Incorporating Humor into Your Talk

“She laughed. She cried. She came home changed.”

That’s what we’re aiming for. We want people to come home changed, and that usually means that we need to appeal to different emotions in your talk. I’ve talked before about the different elements that go into a talk, and the ways in which we can plan our talks so that we build towards the one major change that we’re encouraging people to make. (I have a great audio download and handout that walks you through preparing a talk, giving you a skeleton of a talk you only need to flesh out, right here!).

But here’s the issue: if our purpose in talking is to take people through a process where their hearts and ears and minds are open to hear from God, we have to earn their trust. You can’t just start your talk telling people what they need to do differently. They’ll tune you out! You have to instead earn their trust by opening up to them, telling them stories, showing them that they really do have a problem they need to solve, and showing them that you have walked that road, too.

Implicit in that, though, is a bit of humour. It’s hard to get people to bond with you or listen to you unless there is even a little bit of humour involved.

However, I recently received an email from a speaker who was concerned about this. She’s written her talk, but it’s about a very heavy topic. Most people, when they come to hear her, will be aware that that is the topic (think grief, or depression, or mental illness, these sorts of things). You can’t really make that funny, can you? Or should you?

It’s an excellent question, and I want to try to address it.

1. First, let’s re-evaluate what we mean by “funny“. When I’m saying you should add humour, I don’t mean that your talk should thus be a comedy routine. Absolutely not. For instance, a big part of my testimony concerns my son who died. That is not funny. Not in the least. It’s certainly not a comedy routine.

But that doesn’t mean I don’t give people a chance to laugh. You can throw in small anecdotes that make people smile. I tell a story, for instance, about my daughter when she was 3. She was at a playgroup, and she didn’t believe in sharing, and so she’d hoard all the toys she liked in a corner, guarding them. But here’s the point: the whole time she was guarding them, she wasn’t playing with them, either. And we do the same thing in our lives. We’re so busy clutching things because we’re scared God’s going to take them from us that we don’t enjoy them.

It’s only a small story, but it relates to the overall point I’m making. And I act out the story, and it always gets quite a laugh. It’s still making a serious point; but it’s a little more lighthearted.

It doesn’t mean that the talk is a comedy routine; it does mean that you’re adding a few anecdotes every now and then that make people smile.

Movies do that, too. Have you ever noticed that? Whenever there are really heavy points in a movie, there inevitably is something, even if it’s something small, that makes you smile. Often in the saddest movies there will be one character who is just there to add some lightheartedness to an otherwise bleak situation. If the movie didn’t have that kind of comedy release, it would just be too difficult to watch the rest of it. Because we’re able to smile, we’re actually able to take in the depths of the pain and hurt easier. If there are no opportunities to smile, we, as observers, tend to close off our hearts or our emotions, so that we don’t enter too deeply into the darkness. We protect ourselves. Give us a reason to smile, though, and you get through those natural defenses.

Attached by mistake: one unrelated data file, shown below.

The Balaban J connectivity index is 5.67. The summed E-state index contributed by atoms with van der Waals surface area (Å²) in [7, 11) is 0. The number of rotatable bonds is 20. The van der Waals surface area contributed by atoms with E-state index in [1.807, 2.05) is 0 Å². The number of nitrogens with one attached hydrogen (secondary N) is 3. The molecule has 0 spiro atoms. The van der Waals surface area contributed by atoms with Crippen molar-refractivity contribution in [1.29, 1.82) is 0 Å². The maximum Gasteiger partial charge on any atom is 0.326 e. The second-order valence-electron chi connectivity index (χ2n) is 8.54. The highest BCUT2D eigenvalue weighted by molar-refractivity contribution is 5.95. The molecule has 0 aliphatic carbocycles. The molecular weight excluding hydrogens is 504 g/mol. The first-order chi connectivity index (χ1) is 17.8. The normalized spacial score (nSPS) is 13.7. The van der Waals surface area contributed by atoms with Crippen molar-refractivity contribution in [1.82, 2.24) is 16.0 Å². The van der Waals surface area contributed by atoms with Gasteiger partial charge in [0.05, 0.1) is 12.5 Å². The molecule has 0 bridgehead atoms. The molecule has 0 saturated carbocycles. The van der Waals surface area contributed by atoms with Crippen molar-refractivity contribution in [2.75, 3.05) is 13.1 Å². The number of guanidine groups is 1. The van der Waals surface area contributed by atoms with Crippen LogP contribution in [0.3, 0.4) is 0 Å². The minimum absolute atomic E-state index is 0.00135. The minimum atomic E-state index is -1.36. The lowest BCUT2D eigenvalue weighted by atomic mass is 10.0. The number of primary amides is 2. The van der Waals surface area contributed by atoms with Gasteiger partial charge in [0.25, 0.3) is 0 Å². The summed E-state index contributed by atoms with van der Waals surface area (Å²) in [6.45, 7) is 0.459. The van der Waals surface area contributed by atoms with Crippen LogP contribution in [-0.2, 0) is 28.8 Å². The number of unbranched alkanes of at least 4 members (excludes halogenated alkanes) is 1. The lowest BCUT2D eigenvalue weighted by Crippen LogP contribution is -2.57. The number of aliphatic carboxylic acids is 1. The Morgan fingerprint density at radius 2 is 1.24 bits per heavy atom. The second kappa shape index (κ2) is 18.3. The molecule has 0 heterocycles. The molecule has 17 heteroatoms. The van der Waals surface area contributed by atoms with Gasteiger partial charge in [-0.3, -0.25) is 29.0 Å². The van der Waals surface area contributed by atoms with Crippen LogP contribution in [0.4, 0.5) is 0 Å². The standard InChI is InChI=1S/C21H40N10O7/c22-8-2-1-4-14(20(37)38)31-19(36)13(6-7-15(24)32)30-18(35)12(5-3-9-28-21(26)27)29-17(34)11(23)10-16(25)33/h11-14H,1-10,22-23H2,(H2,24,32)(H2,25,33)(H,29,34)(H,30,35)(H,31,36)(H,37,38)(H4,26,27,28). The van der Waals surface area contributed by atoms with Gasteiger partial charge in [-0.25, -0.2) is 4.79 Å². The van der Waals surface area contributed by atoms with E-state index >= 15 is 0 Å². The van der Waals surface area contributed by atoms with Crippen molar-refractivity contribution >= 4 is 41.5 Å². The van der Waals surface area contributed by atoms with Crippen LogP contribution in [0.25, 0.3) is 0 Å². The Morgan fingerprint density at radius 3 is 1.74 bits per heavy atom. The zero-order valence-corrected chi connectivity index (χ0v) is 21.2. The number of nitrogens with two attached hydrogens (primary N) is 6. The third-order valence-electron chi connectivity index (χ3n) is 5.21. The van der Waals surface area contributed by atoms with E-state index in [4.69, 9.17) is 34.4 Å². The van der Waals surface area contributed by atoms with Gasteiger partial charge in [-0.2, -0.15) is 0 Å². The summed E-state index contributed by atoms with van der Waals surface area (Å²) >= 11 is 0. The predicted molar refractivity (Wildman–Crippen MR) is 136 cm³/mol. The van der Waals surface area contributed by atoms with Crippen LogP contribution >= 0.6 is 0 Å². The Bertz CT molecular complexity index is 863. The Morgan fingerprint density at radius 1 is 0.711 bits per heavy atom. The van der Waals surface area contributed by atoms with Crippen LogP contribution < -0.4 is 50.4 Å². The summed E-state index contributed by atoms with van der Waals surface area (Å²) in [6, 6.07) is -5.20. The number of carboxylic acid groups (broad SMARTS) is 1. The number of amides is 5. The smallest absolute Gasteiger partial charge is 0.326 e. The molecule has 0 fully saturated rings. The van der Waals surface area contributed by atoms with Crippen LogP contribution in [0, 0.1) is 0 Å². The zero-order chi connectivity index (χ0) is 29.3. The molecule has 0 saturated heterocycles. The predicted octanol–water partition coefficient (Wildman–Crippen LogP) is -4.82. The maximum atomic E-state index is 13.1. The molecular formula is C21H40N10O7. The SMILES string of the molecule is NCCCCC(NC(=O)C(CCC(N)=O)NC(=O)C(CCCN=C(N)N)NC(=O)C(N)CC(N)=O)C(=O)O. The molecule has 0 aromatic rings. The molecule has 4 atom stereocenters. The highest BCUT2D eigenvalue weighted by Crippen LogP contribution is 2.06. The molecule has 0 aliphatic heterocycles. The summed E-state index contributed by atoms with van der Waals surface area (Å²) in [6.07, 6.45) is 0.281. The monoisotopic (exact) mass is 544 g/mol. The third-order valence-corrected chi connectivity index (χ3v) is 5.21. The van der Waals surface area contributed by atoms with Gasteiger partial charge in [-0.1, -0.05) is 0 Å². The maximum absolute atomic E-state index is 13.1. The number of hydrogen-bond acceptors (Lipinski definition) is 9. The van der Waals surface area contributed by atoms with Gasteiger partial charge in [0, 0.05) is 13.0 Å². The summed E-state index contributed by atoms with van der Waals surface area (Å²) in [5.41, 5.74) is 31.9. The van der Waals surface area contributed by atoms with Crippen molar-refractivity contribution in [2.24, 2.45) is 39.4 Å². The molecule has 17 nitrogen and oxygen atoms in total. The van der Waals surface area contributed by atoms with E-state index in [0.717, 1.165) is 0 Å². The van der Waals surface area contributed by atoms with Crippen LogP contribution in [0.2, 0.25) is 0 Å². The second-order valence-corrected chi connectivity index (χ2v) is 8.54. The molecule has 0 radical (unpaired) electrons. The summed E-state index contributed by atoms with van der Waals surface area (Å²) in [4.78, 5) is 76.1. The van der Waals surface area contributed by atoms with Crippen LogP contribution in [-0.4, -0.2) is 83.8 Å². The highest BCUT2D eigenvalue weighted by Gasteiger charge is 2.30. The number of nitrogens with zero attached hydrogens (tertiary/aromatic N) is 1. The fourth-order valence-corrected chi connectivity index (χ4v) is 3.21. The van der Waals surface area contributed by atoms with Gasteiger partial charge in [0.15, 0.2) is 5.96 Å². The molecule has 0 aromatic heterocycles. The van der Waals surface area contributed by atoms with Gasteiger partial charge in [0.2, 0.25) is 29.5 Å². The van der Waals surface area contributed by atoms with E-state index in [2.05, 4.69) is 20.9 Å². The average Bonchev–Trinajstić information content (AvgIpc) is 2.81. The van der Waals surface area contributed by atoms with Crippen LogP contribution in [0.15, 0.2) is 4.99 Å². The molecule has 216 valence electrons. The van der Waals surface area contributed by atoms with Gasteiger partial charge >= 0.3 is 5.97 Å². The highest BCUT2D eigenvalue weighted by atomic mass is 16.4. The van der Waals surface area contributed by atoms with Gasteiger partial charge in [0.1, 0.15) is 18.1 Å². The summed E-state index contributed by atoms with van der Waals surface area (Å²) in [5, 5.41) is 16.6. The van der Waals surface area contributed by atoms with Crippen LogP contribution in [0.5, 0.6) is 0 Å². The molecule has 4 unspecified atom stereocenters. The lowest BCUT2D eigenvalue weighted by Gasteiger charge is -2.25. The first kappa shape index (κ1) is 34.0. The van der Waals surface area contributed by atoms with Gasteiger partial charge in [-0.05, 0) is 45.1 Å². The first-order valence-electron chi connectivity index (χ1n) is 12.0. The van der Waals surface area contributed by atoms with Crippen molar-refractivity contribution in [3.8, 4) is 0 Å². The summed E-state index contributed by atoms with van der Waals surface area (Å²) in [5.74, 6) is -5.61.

So even if your story is very difficult, you can, and should, still add an anecdote every now and then that can make people smile. It isn’t diminishing your story; it’s actually enhancing it. And you can make sure that anecdote still tells the same point.

2. You don’t have to be a comedian to tell a funny story. Telling a joke is very different from telling an anecdote or relaying a story. Some people just can’t tell jokes. I hardly ever tell jokes in my talks, but I am funny. Jokes have little to do with your talk; they’re just there to make people laugh, and they often make audiences uncomfortable. Telling stories, though, makes audiences automatically more comfortable, because they sense that you’re not preaching to them.

To be funny, you just have to find a story that make you laugh. Now practice telling it. Do so in a mirror. I have very precise ways in which I tell stories that I have found worked. Sometimes you have to speed your voice up, sometimes you have to slow down. Sometimes you use body movements, sometimes you stand perfectly still. Humour really is an art that is difficult to teach. You just have to try telling the story several times to see which ways make people laugh the most. Then, when you find that way, tell it exactly the same way every time. It sounds boring, but you get used to it, and then you tell it better.

Here’s one of my humour routines, for instance. This is all leading up to my big point that we feel guilty about stupid things because we’re afraid to let go and let God determine our priorities. It’s three minutes long, but it illustrates what I mean:

I use that same routine pretty much the same way when I speak. But by the end of the talk I’ve become significantly more serious. But I won the audience over with that humour.